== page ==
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Major floods hit Israel after 20 percent of yearly rainfall in just 2 hours


Major flooding hit parts of Israel following days of heavy downpour on January 4 and 5, 2020, claiming at least four lives. The rain was so intense that the city of Tel Aviv received 20% of its yearly rainfall in just two hours.

Two people died after rains flooded an elevator in the southern area of the city. Emergency rescuers used scuba gear in an attempt to rescue the man and woman trapped at a basement garage level. The elevator locked automatically due to an apparent electrical shortage. Rescuers said the man died at the scene, while the woman later succumbed to hypothermia at the hospital.

Another victim died after flash floods swept away his vehicle in Binyamina, Haifa District. 

The fourth fatality was found near Givat Nili, who died in a similar manner. Israel Police confirmed this on Monday morning, January 6. The victim was reported missing on Sunday afternoon as he and his son were traveling to Givat Nili. Officials said the victim's son, on the other hand, was successfully rescued.

The Israel Police has closed several roads across the affected areas.

"During the day, a stormy winter system plagued most areas of the country, Tel Aviv in particular" the Israel Police stated. "Thousands of calls were received, and hundreds of police officers throughout the day provided assistance to civilians," they added.

According to the Tel Aviv government, 74 mm (3 inches) of rain fell in the city on January 4. This is 20% of its yearly rainfall.

As the downpour went on into Sunday, the Fire and Rescue Services were called on to rescue dozens of people who were trapped in flooded homes, vehicles, and roads, particularly in Balfouria, Kiryat Tivon, and Nahariya. Authorities advised residents to stay indoors.


Image credit: Fire and Rescue Services


​Image credit: Israel Police

"In Israel, in general, cases of flooding are becoming more frequent," said Gilad Sapir, director of the hydrology department at DHV that belongs to the consulting and management company AVIV AMCG.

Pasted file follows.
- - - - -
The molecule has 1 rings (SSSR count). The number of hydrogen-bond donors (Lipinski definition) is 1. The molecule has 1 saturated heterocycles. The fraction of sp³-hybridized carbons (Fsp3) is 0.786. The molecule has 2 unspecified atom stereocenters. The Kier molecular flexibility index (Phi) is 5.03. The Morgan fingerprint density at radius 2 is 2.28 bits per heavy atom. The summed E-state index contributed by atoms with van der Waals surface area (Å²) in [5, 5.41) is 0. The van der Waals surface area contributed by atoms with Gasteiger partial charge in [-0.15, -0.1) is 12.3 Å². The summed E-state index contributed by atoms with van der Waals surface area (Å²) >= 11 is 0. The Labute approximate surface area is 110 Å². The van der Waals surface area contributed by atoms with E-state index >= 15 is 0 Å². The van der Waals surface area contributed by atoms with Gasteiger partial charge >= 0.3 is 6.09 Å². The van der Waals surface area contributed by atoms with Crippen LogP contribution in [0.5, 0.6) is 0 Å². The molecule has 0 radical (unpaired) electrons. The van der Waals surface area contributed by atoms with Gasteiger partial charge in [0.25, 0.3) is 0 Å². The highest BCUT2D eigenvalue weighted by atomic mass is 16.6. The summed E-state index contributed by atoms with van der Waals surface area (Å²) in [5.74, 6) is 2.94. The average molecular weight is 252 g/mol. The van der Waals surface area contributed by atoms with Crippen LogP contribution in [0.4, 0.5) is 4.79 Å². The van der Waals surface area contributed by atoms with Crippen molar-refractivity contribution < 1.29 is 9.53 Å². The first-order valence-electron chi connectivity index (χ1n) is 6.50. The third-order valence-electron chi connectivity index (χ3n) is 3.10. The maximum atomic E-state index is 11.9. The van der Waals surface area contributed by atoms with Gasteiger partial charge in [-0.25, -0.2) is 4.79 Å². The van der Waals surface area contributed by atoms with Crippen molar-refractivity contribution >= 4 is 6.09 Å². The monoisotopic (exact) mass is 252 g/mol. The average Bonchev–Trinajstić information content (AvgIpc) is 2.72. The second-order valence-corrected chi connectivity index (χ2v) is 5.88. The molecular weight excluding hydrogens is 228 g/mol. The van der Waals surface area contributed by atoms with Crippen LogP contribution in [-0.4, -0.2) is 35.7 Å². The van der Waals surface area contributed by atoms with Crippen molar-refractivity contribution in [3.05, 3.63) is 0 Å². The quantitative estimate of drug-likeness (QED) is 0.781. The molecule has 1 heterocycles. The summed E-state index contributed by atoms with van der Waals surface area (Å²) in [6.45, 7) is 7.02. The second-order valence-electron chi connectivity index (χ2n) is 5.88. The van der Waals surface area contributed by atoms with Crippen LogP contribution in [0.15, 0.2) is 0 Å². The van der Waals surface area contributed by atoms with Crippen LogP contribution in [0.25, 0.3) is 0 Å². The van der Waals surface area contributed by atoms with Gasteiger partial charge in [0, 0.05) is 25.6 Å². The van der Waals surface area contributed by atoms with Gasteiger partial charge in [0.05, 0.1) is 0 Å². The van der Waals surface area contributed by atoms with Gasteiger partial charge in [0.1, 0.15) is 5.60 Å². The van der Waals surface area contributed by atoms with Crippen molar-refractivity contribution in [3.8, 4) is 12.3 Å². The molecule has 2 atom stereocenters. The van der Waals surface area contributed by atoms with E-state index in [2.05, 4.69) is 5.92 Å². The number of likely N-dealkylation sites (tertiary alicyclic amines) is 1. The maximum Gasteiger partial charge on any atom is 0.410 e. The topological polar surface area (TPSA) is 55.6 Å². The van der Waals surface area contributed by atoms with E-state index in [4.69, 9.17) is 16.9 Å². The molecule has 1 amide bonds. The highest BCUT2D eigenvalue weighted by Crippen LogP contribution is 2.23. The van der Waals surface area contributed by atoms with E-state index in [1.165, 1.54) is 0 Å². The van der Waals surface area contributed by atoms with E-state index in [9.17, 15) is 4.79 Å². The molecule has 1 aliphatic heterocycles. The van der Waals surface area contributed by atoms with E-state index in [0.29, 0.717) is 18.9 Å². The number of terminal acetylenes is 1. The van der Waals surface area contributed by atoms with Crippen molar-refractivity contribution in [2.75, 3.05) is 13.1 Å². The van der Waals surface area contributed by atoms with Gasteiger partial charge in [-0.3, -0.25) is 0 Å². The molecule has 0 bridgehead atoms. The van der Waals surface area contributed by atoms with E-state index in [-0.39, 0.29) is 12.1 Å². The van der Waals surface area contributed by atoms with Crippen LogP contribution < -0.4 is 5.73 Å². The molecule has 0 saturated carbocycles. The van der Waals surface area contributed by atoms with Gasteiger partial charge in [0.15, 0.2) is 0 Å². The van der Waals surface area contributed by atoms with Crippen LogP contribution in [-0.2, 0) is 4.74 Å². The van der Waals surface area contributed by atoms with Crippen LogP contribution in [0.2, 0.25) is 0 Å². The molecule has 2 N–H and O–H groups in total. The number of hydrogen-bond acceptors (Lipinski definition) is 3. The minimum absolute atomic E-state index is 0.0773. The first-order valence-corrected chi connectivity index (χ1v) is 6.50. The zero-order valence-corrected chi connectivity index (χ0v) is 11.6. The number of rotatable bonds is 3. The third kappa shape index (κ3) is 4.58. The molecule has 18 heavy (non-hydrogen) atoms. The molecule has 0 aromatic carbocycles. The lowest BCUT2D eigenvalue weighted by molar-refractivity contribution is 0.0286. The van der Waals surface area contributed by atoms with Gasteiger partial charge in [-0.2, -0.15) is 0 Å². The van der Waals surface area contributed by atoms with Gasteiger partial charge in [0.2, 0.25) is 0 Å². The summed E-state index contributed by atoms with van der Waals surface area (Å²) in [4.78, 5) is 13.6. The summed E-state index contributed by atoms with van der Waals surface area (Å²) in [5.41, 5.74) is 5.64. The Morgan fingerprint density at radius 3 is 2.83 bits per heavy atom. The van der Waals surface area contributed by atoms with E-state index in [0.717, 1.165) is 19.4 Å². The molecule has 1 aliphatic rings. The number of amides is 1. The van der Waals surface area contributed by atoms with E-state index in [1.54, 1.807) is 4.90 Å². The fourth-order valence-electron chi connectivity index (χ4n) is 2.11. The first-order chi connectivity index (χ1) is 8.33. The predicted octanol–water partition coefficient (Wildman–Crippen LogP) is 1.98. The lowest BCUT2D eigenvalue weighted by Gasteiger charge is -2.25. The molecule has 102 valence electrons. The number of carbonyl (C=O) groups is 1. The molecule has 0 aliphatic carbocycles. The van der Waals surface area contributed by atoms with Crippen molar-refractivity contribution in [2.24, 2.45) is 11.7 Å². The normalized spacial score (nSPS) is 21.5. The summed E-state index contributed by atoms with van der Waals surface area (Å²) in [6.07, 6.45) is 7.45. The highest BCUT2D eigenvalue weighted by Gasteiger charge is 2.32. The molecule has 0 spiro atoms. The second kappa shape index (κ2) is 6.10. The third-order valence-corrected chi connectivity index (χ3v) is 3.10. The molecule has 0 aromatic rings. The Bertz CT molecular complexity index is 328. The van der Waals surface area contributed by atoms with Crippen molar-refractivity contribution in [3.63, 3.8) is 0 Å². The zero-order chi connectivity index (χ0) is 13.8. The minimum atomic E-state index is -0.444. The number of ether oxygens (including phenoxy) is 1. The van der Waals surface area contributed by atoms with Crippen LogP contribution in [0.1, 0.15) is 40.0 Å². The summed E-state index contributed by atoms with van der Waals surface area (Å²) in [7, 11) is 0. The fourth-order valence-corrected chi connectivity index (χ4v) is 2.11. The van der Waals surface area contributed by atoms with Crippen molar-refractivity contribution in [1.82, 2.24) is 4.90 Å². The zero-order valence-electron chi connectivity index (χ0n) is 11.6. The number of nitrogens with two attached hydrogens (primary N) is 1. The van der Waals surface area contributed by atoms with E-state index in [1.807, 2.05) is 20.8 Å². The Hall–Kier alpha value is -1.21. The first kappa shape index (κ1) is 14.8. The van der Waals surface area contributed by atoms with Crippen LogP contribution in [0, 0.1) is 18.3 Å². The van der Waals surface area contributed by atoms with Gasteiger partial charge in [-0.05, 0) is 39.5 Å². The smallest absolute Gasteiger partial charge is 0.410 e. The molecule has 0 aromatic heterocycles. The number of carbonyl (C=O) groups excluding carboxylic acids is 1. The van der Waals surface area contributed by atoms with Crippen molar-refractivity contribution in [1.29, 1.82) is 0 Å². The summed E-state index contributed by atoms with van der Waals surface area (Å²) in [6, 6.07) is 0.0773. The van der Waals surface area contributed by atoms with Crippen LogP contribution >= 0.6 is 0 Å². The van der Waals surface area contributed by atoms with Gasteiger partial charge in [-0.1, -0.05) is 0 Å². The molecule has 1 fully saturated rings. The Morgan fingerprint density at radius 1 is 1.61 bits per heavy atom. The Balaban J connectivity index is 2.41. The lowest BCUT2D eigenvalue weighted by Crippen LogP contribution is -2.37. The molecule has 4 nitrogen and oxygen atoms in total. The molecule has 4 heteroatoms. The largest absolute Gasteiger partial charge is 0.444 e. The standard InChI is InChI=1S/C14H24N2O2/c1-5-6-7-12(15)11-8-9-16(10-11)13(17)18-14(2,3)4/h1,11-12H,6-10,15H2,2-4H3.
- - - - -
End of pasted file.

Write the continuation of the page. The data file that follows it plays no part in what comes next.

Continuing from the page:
"The main reason is that our cities have grown, and an urban city creates by nature a larger flow [of rain water] than in open spaces. The plumbing systems, especially the older ones, were built for the cities of the time, and today, they are just not enough."

Furthermore, he explained that there is a limit as to how much central drainage pipes can be enlarged, as other infrastructures exist under the streets of Tel Aviv too.

"Another problem in the country is that there are no city building standards," Sapir noted. "Every [construction] plan can do more or less whatever it likes."

"Drainage infrastructure is the most expensive urban infrastructure by far. In Tel Aviv, the drainage infrastructure is worth NIS 1 billion (287 739 200 dollars). This is not the amount they have invested, mind you, but rather the amount that must be invested in order to reach the place we would like to be. This project can last decades."

He further explained that the current infrastructures functioned at the capacity that they were built for, saying it cannot handle situation like the heavy downpour on Saturday.

Prime Minister Benjamin Netanyahu posted on Twitter his response to the tragedy.

"I am appalled at the tragic death of Eran Herrnstadt and Ali Agbaria and wish to participate in the grief of the families. I urge the citizens of Israel to remain vigilant and exercise caution. I want to strengthen the rescue forces and volunteers for the detection operations," he said.

Featured image credit: Israel Fire and Rescue Services


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